Partial Knee Cap Replacement vs Total Knee Cap Replacement

When we reach certain age, our muscles and tissues gradually become weaker and our joints and cartilage can be among the first affected. One of the areas where the pain can be very uncomfortable and finally affect our lifestyle is the knee. This condition is called osteoarthritis. If this condition prevails, we may be a potential candidate for knee cap replacement procedure.

What does a knee cap replacement involves? The answer lies in the mechanism of our knee. If we are allowed to inspect the inside of our knee cap, we can see that it is comprised of 3 compartments. The three compartments are called medial, lateral and patellofemoral. The first compartment is located at the inside of our knee, the second one is its outside part and the third and last compartment is the front area of the knee, between the knee cap and the thighbone. All these knee compartments can be affected by osteoarthritis.

Why Partial Knee Cap Replacement is Better?

In the past, total or full knee cap replacement is almost always recommended. However, current market trends show an increase in partial knee cap replacements because medical technology is getting better and allows for this kind of procedure to be swifter and with lower risks. This is made possible only if 1 of the 3 knee compartments are affected. It is an option currently preferred by many patients due to many factors.

This treatment option is called robotic partial knee replacement, a surgical procedure that allows surgeon to treat only the weak and torn cartilage without causing damage to surrounding healthy ligaments and bones. This robotic arm allows for smaller incision and causes less bleeding, less pain, less scarring and better record and time of recovery. Due to advanced technology that gives more control over surgical precision, patient’s trauma is very much reduced.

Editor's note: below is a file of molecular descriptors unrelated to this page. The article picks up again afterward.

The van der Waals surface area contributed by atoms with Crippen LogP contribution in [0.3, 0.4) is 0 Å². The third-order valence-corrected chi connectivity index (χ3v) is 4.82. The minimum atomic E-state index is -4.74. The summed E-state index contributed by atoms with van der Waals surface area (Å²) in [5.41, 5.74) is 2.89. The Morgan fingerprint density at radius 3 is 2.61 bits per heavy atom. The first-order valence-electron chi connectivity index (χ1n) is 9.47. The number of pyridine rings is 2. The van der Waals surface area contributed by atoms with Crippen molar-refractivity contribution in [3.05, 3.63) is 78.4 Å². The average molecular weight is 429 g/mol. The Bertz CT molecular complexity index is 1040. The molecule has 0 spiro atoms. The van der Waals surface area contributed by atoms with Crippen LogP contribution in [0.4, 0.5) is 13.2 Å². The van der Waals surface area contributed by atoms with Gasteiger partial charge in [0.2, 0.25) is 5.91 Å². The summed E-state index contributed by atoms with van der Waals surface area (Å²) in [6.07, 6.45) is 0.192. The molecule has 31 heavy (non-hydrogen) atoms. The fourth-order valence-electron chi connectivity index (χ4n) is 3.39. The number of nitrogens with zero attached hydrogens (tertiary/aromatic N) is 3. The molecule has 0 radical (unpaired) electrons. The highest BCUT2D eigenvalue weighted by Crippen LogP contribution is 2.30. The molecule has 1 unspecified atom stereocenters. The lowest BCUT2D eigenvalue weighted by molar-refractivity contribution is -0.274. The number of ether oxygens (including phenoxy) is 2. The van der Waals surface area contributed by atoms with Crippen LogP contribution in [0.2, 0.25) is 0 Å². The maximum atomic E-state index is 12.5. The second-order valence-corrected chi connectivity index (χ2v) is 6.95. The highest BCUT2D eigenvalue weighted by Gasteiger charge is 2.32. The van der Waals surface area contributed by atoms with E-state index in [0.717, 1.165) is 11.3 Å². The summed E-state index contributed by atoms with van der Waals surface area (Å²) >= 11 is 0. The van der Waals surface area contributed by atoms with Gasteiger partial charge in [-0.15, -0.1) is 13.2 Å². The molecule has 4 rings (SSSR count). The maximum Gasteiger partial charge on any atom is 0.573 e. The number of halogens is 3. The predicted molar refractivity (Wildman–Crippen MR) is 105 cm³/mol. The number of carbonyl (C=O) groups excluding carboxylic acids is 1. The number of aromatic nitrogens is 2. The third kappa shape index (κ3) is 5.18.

Total Knee Cap Replacement

Full or total knee cap replacement is necessary when two or three compartments are damaged by arthritis. Conditions like instability of ligament or deformity due to long-time arthritis also requires similar procedure. Three compartmental arthritis is considered more serious than one compartmental damage.

In cases of total replacement, the surgeon resurfaces the knee with metal and plastic devices. Then, the knee ligaments are balanced to stabilize legs and future movements. This is the trickier part of the procedure. However, even after a full knee cap replacement, most of the patients can get fully recovered after one year, although they can feel the difference from before surgery. The knee can feel stiffer and more mechanical, and they may find it more difficult to kneel or squat.

Who are the Most Probable Candidate for Knee Cap Replacement?

This procedure is common for older patients between 55 to 75 years old. This is the age range when the joint and cartilage weaken due to old age. In severe cases, the legs can become bowed and knocked, causing those who suffer from it to have an awkward gait. However, advancement in medical technology now gives more options to the elderly. Early detection and treatment of knee problems is essential to reduce further damage to the joint and cartilage. Knee cap replacement either partial or total is becoming less traumatic and imposes lower risk to pati

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